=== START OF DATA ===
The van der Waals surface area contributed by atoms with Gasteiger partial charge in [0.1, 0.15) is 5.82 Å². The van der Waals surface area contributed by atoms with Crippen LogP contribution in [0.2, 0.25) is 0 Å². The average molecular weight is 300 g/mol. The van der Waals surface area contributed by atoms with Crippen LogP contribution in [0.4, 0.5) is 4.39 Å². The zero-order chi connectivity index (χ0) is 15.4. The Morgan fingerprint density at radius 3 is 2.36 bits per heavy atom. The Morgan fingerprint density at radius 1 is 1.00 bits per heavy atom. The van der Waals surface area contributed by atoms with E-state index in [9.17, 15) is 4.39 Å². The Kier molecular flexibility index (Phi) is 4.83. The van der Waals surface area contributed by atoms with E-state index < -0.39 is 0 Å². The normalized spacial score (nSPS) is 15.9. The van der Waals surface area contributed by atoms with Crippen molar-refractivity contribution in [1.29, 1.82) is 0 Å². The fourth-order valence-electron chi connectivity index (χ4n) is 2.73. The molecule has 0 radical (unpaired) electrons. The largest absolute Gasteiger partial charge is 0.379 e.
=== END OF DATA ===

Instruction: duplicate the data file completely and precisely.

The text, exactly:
The van der Waals surface area contributed by atoms with Gasteiger partial charge in [0.1, 0.15) is 5.82 Å². The van der Waals surface area contributed by atoms with Crippen LogP contribution in [0.2, 0.25) is 0 Å². The average molecular weight is 300 g/mol. The van der Waals surface area contributed by atoms with Crippen LogP contribution in [0.4, 0.5) is 4.39 Å². The zero-order chi connectivity index (χ0) is 15.4. The Morgan fingerprint density at radius 3 is 2.36 bits per heavy atom. The Morgan fingerprint density at radius 1 is 1.00 bits per heavy atom. The van der Waals surface area contributed by atoms with E-state index in [9.17, 15) is 4.39 Å². The Kier molecular flexibility index (Phi) is 4.83. The van der Waals surface area contributed by atoms with E-state index < -0.39 is 0 Å². The normalized spacial score (nSPS) is 15.9. The van der Waals surface area contributed by atoms with Crippen molar-refractivity contribution in [1.29, 1.82) is 0 Å². The fourth-order valence-electron chi connectivity index (χ4n) is 2.73. The molecule has 0 radical (unpaired) electrons. The largest absolute Gasteiger partial charge is 0.379 e.